- Weight distribution requirements: Bumper pull trailers are more susceptible to sway, which can be dangerous on the road. Sway is particularly common when your fully loaded trailer represents half or more of the weight of your tow vehicle. In these cases, you’ll need a weight distribution setup to reduce the sway risk.
- Normal turn radius: While a drag trailer’s normal turn radius can be a benefit for beginners, it’s also a disadvantage. A wider turn radius can make it harder to maneuver your trailer into tighter spaces and parking spots.
- Challenging to hook up: When you’re hooking up a bumper pull trailer, you might need help from another person, as the ball hitch at the base of your vehicle’s bumper won’t be visible from the driver’s seat as you back up. If you try to hook up your trailer alone, it might take a little extra time to get it right.
The Benefits of a Gooseneck Trailer
Gooseneck trailers can be a great choice for several reasons, including:
- High load capacity: Gooseneck trailers offer excellent stability, so they can carry large loads. When you have major hauling needs, gooseneck trailers are the way to go. The higher load capacity is a big reason why gooseneck trailers are the preferred choice for commercial applications.
- Sharp turn radius: The hitch style of a gooseneck trailer gives it more space to make sharp turns. This improved turn radius makes the trailer more maneuverable despite its size, simplifying fitting into awkward spaces and backing into parking spots.
- No sway risk: With its extra stability and overlap with a truck’s flatbed, gooseneck trailers do not have a swaying risk like bumper pull trailers. This fact means two things — your trailer is safer on the road, and weight distribution is much less of a concern.
- Easy to hook up: Gooseneck trailers hitch to a system in your truck’s bed, making the ball visible from the driver’s seat. As you’re backing up to your trailer, you can easily see how to line up your hitch — no extra person required.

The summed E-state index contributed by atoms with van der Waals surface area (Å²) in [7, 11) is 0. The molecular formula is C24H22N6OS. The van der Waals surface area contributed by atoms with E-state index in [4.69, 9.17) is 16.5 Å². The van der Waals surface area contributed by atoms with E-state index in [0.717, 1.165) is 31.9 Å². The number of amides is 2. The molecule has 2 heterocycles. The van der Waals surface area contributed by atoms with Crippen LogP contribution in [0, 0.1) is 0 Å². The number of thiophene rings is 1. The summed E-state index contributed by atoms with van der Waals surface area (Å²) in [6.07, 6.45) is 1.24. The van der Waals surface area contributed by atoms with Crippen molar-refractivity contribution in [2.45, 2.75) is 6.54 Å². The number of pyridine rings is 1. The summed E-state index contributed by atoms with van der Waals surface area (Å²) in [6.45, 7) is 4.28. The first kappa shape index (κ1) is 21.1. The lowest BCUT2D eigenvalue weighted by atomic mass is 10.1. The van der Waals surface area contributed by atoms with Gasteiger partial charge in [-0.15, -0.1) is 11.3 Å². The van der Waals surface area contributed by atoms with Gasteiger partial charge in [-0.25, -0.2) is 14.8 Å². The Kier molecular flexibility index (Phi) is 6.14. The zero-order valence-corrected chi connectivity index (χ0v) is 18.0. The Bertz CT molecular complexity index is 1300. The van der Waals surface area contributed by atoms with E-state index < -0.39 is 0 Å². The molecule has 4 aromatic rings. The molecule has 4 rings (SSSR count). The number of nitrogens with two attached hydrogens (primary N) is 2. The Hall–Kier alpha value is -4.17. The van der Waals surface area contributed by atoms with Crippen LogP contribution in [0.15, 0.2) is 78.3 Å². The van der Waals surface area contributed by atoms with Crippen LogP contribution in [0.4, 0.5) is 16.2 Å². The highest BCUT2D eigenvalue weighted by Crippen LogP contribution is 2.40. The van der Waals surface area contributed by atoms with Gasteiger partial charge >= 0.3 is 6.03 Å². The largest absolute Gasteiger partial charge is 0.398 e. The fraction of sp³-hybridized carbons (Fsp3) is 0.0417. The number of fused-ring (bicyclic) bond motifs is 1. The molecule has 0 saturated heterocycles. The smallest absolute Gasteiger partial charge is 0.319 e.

The Disadvantages of a Gooseneck Trailer
Some of the challenges you might face with a gooseneck trailer include:
- Vehicle limitations: Gooseneck trailers can only be used with pickup trucks because you need the hitch mechanism locked across the bed. If your only available tow vehicle is an SUV, crossover or cargo van, you need a bumper pull trailer.
- Storage needs: Since gooseneck trailers are generally larger, you’re going to need more space to store them. For bigger commercial operations, this might not be a major problem, but smaller businesses might need to consider the additional expenses for larger storage. It’s also important to note that these trailers may be larger than the standard parking space.
- Higher cost: A new gooseneck trailer will cost you more than a bumper pull trailer, so you’ll need to be prepared for that expense. The benefits of these trailers may help to offset the expense over time. You can also look into used models if needed.
- Steep learning curve: The sharper turn radius of a gooseneck trailer is great for maneuverability, but it can be challenging to get used to. If you’re new to hauling, it may take some practice to acclimate to the way a gooseneck trailer follows behind your truck.
Is a Gooseneck Better Than a Bumper Pull?
Whether or not a gooseneck trailer is better than a bumper pull will depend on what you need it for. Both types are reliable for hauling and can make your life easier when it comes to moving large loads from point A to point B. When you’re ready to buy a trailer, you should consider your priorities to determine which trailer is the best choice.
For example, a business that has high-capacity hauling needs every day will have better luck with a gooseneck. On the other hand, a hobby woodworker who needs to haul materials for projects will probably turn to the bumper pull to save some money. Think about what’s most important to you to find the right trailer for your hauling requirements.
Find Gooseneck and Bumper Pull Trailers at Nationwide Trailers
Nationwide Trailers is your source for all types of trailers, from gooseneck and bumper pull styles to more specialized models like race trailers and concession trailers. We have what you need across multiple locations in Texas, Oklahoma, Arkansas and Missouri. Browse our inventory today and call or text your nearest location for more information.